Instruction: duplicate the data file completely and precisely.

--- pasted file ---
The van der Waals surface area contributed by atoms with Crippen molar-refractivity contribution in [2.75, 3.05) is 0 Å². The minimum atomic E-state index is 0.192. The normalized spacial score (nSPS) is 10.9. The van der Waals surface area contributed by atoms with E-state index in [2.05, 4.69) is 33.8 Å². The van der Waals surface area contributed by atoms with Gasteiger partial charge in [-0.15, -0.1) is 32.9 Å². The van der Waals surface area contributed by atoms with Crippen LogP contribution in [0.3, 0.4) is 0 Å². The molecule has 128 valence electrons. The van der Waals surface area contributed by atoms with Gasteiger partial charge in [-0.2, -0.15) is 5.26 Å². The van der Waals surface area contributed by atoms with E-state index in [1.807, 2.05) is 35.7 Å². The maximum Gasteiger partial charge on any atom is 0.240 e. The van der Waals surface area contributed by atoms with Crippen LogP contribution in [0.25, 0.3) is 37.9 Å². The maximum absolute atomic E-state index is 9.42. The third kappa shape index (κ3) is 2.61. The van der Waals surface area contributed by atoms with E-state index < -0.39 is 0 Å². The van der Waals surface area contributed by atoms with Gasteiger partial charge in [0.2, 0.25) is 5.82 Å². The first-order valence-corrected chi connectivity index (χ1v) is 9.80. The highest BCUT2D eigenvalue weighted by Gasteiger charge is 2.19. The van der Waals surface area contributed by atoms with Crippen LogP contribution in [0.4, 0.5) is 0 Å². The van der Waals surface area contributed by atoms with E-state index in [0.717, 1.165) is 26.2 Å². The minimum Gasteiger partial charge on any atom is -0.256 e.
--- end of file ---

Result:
The van der Waals surface area contributed by atoms with Crippen molar-refractivity contribution in [2.75, 3.05) is 0 Å². The minimum atomic E-state index is 0.192. The normalized spacial score (nSPS) is 10.9. The van der Waals surface area contributed by atoms with E-state index in [2.05, 4.69) is 33.8 Å². The van der Waals surface area contributed by atoms with Gasteiger partial charge in [-0.15, -0.1) is 32.9 Å². The van der Waals surface area contributed by atoms with Crippen LogP contribution in [0.3, 0.4) is 0 Å². The molecule has 128 valence electrons. The van der Waals surface area contributed by atoms with Gasteiger partial charge in [-0.2, -0.15) is 5.26 Å². The van der Waals surface area contributed by atoms with E-state index in [1.807, 2.05) is 35.7 Å². The maximum Gasteiger partial charge on any atom is 0.240 e. The van der Waals surface area contributed by atoms with Crippen LogP contribution in [0.25, 0.3) is 37.9 Å². The maximum absolute atomic E-state index is 9.42. The third kappa shape index (κ3) is 2.61. The van der Waals surface area contributed by atoms with E-state index < -0.39 is 0 Å². The van der Waals surface area contributed by atoms with Gasteiger partial charge in [0.2, 0.25) is 5.82 Å². The first-order valence-corrected chi connectivity index (χ1v) is 9.80. The highest BCUT2D eigenvalue weighted by Gasteiger charge is 2.19. The van der Waals surface area contributed by atoms with Crippen LogP contribution in [0.4, 0.5) is 0 Å². The van der Waals surface area contributed by atoms with E-state index in [0.717, 1.165) is 26.2 Å². The minimum Gasteiger partial charge on any atom is -0.256 e.